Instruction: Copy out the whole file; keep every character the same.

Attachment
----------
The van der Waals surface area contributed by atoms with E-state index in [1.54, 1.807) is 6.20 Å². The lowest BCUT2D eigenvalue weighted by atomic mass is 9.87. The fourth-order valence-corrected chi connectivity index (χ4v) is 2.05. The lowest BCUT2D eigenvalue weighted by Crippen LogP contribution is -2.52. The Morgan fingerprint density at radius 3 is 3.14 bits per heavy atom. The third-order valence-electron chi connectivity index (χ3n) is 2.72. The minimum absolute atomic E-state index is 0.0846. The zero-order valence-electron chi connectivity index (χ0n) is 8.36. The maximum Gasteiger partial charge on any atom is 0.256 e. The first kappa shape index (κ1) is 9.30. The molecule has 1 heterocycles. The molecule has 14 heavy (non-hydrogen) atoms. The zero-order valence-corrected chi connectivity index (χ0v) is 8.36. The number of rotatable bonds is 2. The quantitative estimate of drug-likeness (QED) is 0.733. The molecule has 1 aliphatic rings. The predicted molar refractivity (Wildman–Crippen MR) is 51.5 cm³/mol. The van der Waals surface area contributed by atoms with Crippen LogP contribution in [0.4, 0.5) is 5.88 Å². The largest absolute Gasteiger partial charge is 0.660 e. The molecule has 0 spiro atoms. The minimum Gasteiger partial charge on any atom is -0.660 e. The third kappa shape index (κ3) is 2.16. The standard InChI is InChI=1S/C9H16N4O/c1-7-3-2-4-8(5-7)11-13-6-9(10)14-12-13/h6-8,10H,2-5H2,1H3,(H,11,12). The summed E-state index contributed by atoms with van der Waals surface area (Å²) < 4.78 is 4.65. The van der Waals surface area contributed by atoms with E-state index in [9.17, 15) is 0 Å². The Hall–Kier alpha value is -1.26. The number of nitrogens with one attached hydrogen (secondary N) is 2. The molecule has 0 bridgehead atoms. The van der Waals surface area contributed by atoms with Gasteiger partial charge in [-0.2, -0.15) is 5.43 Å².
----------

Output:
The van der Waals surface area contributed by atoms with E-state index in [1.54, 1.807) is 6.20 Å². The lowest BCUT2D eigenvalue weighted by atomic mass is 9.87. The fourth-order valence-corrected chi connectivity index (χ4v) is 2.05. The lowest BCUT2D eigenvalue weighted by Crippen LogP contribution is -2.52. The Morgan fingerprint density at radius 3 is 3.14 bits per heavy atom. The third-order valence-electron chi connectivity index (χ3n) is 2.72. The minimum absolute atomic E-state index is 0.0846. The zero-order valence-electron chi connectivity index (χ0n) is 8.36. The maximum Gasteiger partial charge on any atom is 0.256 e. The first kappa shape index (κ1) is 9.30. The molecule has 1 heterocycles. The molecule has 14 heavy (non-hydrogen) atoms. The zero-order valence-corrected chi connectivity index (χ0v) is 8.36. The number of rotatable bonds is 2. The quantitative estimate of drug-likeness (QED) is 0.733. The molecule has 1 aliphatic rings. The predicted molar refractivity (Wildman–Crippen MR) is 51.5 cm³/mol. The van der Waals surface area contributed by atoms with Crippen LogP contribution in [0.4, 0.5) is 5.88 Å². The largest absolute Gasteiger partial charge is 0.660 e. The molecule has 0 spiro atoms. The minimum Gasteiger partial charge on any atom is -0.660 e. The third kappa shape index (κ3) is 2.16. The standard InChI is InChI=1S/C9H16N4O/c1-7-3-2-4-8(5-7)11-13-6-9(10)14-12-13/h6-8,10H,2-5H2,1H3,(H,11,12). The summed E-state index contributed by atoms with van der Waals surface area (Å²) < 4.78 is 4.65. The van der Waals surface area contributed by atoms with E-state index in [9.17, 15) is 0 Å². The Hall–Kier alpha value is -1.26. The number of nitrogens with one attached hydrogen (secondary N) is 2. The molecule has 0 bridgehead atoms. The van der Waals surface area contributed by atoms with Gasteiger partial charge in [-0.2, -0.15) is 5.43 Å².